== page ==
What started as a predominantly legal attack on the rights of Muslims living in India transformed into the use of violence as a means of expelling Muslims. Bharatya Janata Party members often used dehumanizing rhetoric and hate speech to incite violence from the general population. Whereas some violence was provoked without the government’s heavy hand, other cases arose directly from government-sponsored action or lack thereof. In one example, the stark difference was evident when protestors in front of Jamia Millia Islamia University suffered from “police… us[age] [of] teargas to disperse protesters at the university, [they] even enter[ed] the library and hostels, beating students and some staff.”[17] This followed a case where “the police did not take action when a government supporter shot at students protesting outside the [same] University in Delhi.”[18] The use of terror comes at the behest of BJP members, like Kapil Mishra, who in a demonstration called for the police “to ‘shoot’ the protesters, [and] posted a video in which he gave an ultimatum to the police, threatening to take the matter into his own hands if the police did not clear the roads of protesters.”[19] Much of this violence results from the ideology that emphasizes the foreign insurrection of Islam in India.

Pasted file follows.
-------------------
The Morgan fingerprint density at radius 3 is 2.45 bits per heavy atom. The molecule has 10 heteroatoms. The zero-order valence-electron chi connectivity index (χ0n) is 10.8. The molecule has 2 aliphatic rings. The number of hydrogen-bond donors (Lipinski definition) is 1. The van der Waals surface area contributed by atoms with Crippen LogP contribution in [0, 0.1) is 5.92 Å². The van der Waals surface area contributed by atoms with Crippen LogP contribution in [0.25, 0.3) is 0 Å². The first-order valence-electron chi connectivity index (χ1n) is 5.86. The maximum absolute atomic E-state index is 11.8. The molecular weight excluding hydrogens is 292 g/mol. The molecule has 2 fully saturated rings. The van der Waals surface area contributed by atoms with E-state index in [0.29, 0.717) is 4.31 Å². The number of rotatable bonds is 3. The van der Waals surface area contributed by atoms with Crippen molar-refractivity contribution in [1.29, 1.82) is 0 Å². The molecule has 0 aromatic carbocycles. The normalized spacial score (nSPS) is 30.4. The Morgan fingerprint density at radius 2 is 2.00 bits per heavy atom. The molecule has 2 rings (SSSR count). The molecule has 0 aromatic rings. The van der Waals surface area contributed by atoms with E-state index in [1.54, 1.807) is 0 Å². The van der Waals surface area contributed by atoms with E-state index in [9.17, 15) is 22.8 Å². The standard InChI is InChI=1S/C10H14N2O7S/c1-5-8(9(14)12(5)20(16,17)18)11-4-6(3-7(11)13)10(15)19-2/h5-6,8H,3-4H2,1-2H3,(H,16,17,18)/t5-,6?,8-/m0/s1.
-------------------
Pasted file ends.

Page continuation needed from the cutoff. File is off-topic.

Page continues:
Hindutva ideology uses radical Islamic terrorism as a means to demonize the entire Muslim community and provide an impetus for reciprocal violent action. The geopolitical struggle over the special status of Jammu and Kashmir provides ample propaganda for the BJP to use. As seen recently in November of 2020, the Hindustan Times reported “it… found that terrorists were planning a ‘major attack’ on the anniversary of the 26/11 terror attack”[20] in which four terrorists were neutralized by government forces. Without question as to whether their cause is just or not, it is clear that violence is used to perpetuate more violence. To break the cycle of violence, there must be a nuanced discussion that attacks the generalization of total evil belonging to the other side. Peacekeeping must describe the history of oppression as antithetical to Indian values, be it Muslim or Hindu. Statements made by radical leaders on both sides must be undermined, like such statements where a “BJP leader described some protesters as ‘rabidly indoctrinated Islamists,’ an assertion that can lead to arbitrary arrests and terrorism allegations.”[21] The BJP uses this rhetoric as a means to pursue ethnic cleansing on the Indian peninsula.